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UBC Theses and Dissertations

Social media in the Canadian government : an exploratory study of emerging practice Shaffer, Elizabeth M.

Abstract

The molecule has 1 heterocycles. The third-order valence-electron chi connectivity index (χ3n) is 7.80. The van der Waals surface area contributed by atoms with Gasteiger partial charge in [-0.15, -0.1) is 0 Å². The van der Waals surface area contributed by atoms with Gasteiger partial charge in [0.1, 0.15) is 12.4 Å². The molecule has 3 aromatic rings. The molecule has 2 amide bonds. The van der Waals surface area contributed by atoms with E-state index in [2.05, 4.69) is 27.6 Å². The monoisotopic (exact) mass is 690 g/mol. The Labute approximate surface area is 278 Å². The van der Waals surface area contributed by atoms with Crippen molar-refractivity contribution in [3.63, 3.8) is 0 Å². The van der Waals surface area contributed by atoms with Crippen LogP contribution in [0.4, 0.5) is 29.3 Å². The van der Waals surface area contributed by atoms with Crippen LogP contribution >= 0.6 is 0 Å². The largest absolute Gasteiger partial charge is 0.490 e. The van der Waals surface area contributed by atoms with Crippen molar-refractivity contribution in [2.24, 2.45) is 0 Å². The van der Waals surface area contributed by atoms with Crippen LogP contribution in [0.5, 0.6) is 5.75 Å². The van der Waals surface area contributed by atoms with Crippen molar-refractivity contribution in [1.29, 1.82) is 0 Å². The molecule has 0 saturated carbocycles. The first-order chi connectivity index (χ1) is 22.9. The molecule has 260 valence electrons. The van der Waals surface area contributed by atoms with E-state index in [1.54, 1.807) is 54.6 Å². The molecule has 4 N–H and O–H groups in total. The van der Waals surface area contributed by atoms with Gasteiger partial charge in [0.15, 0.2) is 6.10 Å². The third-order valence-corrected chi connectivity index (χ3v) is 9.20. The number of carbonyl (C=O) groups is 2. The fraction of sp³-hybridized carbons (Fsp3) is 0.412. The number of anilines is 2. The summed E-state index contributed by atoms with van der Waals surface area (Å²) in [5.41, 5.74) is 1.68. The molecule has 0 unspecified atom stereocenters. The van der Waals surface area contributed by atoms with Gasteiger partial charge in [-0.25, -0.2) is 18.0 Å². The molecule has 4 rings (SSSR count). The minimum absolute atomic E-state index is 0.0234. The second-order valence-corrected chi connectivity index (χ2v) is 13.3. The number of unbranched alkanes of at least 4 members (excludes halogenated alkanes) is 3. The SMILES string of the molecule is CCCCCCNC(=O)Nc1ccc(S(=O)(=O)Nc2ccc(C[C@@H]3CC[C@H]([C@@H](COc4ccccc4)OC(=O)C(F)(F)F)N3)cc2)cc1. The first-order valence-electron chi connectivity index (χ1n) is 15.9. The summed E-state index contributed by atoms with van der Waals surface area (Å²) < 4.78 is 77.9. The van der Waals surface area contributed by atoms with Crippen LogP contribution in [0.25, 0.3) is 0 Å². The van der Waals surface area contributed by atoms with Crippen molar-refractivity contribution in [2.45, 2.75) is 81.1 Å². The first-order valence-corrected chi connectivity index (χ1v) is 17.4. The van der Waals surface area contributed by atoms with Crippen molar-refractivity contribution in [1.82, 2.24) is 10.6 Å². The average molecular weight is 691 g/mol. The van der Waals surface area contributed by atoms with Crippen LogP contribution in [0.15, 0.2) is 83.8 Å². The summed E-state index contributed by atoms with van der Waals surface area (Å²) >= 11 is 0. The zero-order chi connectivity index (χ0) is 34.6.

Records held in national and institutional archives can serve as instruments of accountability and transparency for government actions (or inaction) and aid in constructing social memory. As digital technologies advance, records that were traditionally analogue are increasingly generated within networked digital platforms. In efforts contribute to archival and records theory on social media and accountability, this dissertation investigates emergent practices in the Government of Canada’s (GC) early use of social media, (2013–2014), when agencies and public servants were in the nascent stages of adoption. This study undertakes a qualitative examination of two main areas of the GC’s social media use: social media and recordkeeping practices and their implications for records generation and retention, and policy instruments and frameworks regarding the role of information management and recordkeeping in its social media use and outputs. Empirical data gathered included 28 interview participants, 34 legislative and policy instruments, online and offline observations, and 35 documentary sources, which were analyzed using a practice lens—introducing the utility of a practice lens for archival research. The main objectives of the study were to gain an understanding of the relationships between social media practices, policy, and information management and recordkeeping practices in the GC during an early phase of social media adoption and to contribute to the archival and records theory discourse surrounding shifting social media and recordkeeping practices and the implications for records as instruments of accountability. Findings suggest that emerging social media practices at that time put a strain on existing government frameworks, particularly with regard to retaining, collecting, and preserving its own records and records under its collections mandate. Despite implementing social media, findings also indicate that GC social media adoption and use operated in a bureaucratic environment that struggled to effectively adopt the ethos of these platforms (e.g. horizontal collaborations, ease of information access, etc.). The research surfaced constraints in policy development: policies intended to support increased collaboration were challenged by a hierarchical decision-making model. Moving forward, this research suggests an agile approach to policy development and an exploration of global treaty approaches in exploration of social media platform governance models.

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